Here's the situation. A pretty woman and I have just leaped to grab plastic beads flung by a man in a float, high above. We both close our fists on them. With an enraged look at me, snarling "Oh no, you don't!", she pulls them from my hand, almost tearing off my thumb. Fearing for my life, I return to safety by Vibha's side.
Which reminds me: honeymooning has its advantages. Some are unexpected.
Question: why has this lady behaved this way for mere beads?
Ah, but you might, too, had you done what she did for them. It's Mardi Gras in New Orleans, you see. Parade time, beads time. And, for females of the species, lift-your-T-shirt time. The man had dangled extra pretty -- but still cheap -- beads and motioned to the girl. They were hers if she raised her T-shirt. Beads in one hand, camera in the other, he urged her on. Finally, she plucked up courage. Camera flashed, beads were thrown. And I had my near-death experience.
Later, on Bourbon Street, T-shirts were going up and down all around us. Two shapely and laden beauties near me owed their enormous collection of beads to the salivating hordes in the balconies. Every time one pulled down the other's neckline for them, beads showered down. Though now, I knew better than to try to grab them myself. (The beads).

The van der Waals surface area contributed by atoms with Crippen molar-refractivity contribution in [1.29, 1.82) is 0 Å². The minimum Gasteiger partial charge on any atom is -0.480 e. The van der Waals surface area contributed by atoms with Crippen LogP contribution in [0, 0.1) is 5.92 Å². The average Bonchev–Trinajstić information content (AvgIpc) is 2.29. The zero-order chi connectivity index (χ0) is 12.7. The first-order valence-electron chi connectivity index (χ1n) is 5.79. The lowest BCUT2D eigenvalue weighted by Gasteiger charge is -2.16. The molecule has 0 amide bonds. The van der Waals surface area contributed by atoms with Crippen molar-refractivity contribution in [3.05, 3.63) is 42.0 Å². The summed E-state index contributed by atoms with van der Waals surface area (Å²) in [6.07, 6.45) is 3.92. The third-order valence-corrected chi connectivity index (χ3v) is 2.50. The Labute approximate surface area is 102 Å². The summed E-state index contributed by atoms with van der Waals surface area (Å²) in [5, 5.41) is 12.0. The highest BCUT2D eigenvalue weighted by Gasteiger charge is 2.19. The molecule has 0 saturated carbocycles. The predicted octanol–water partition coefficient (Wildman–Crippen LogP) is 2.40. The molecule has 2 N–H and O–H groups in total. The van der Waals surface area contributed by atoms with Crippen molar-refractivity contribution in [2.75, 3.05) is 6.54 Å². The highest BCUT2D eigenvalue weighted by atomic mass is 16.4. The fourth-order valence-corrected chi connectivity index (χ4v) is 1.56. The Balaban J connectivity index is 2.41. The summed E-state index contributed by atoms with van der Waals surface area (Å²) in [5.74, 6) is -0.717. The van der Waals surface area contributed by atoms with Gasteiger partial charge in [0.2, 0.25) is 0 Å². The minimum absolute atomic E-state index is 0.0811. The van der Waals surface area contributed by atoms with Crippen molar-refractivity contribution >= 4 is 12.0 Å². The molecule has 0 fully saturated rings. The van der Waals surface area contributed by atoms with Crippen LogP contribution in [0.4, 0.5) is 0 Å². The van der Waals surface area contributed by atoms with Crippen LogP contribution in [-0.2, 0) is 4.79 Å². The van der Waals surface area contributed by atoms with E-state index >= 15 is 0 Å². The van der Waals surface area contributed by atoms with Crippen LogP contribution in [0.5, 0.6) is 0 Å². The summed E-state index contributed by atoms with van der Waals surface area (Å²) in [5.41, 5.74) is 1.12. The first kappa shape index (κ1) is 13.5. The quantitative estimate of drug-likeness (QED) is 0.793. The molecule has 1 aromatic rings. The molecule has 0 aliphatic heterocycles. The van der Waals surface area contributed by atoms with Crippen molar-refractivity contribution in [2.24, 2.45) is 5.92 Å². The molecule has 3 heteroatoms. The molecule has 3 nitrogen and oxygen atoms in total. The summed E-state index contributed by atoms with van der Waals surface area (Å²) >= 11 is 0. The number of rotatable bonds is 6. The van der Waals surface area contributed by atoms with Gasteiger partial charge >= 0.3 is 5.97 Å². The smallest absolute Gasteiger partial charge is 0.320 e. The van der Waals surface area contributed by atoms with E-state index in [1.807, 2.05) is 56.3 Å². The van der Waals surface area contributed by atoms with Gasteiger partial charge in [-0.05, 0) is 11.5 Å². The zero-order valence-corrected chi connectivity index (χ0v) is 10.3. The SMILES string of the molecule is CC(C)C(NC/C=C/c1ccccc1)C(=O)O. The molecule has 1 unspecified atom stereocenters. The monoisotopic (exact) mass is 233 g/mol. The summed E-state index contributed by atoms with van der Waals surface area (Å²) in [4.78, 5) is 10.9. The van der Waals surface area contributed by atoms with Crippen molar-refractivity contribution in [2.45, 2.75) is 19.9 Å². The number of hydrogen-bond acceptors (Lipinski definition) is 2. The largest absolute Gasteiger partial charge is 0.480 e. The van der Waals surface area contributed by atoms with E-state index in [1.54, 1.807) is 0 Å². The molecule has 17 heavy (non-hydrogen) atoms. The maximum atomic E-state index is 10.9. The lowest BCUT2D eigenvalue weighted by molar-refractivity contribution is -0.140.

Whatever else there is, one thing is memorable about Mardi Gras in New Orleans. It sees people doing terminally silly things. There's colour and costumes, fine zydeco and cool jazz played by 90-year-old musicians in tiny Preservation Hall. There's a zoo and a spectacular aquarium as well. And there are people by the dozen willing -- wanting -- to act silly.
As Jose, street entertainer extraordinaire, showed the next afternoon. Keeping up a constant patter, he would veer off and follow a passing tourist, imitating his lumbering walk to perfection, reducing us in his audience to tears of laughter. Or, screaming, fall flat in front of another, inducing consternation and more laughter.
But it wasn't Jose who was acting silly. Late in his show, he asked for volunteers for a short play. Kevin, Dan and Trina, unsuspecting lambs to the slaughter, jumped up. In next to no time, Jose had Kevin being villainous: holding a balloon like a gun and stomping around growling belligerently. Trina, sweet young thing captured by nasty Kevin, was adorned with enormous red lips fashioned from another balloon. Her contribution to the drama? Squeaking helplessly from time to time.
However, Jose reserved the best for Dan. Dan, I imagine, hadn't really planned to spend part of his holiday strutting before an audience, flexing his biceps, cape over his shoulders, bright red undies on over his jeans. But here he was, as Superman, doing just that. Bringing the play to a rousing climax, he stumbled over to Trina and kissed her bulbous balloon lips. Oh boy!
Vibha and I did something silly, too, the next day. We left New Orleans.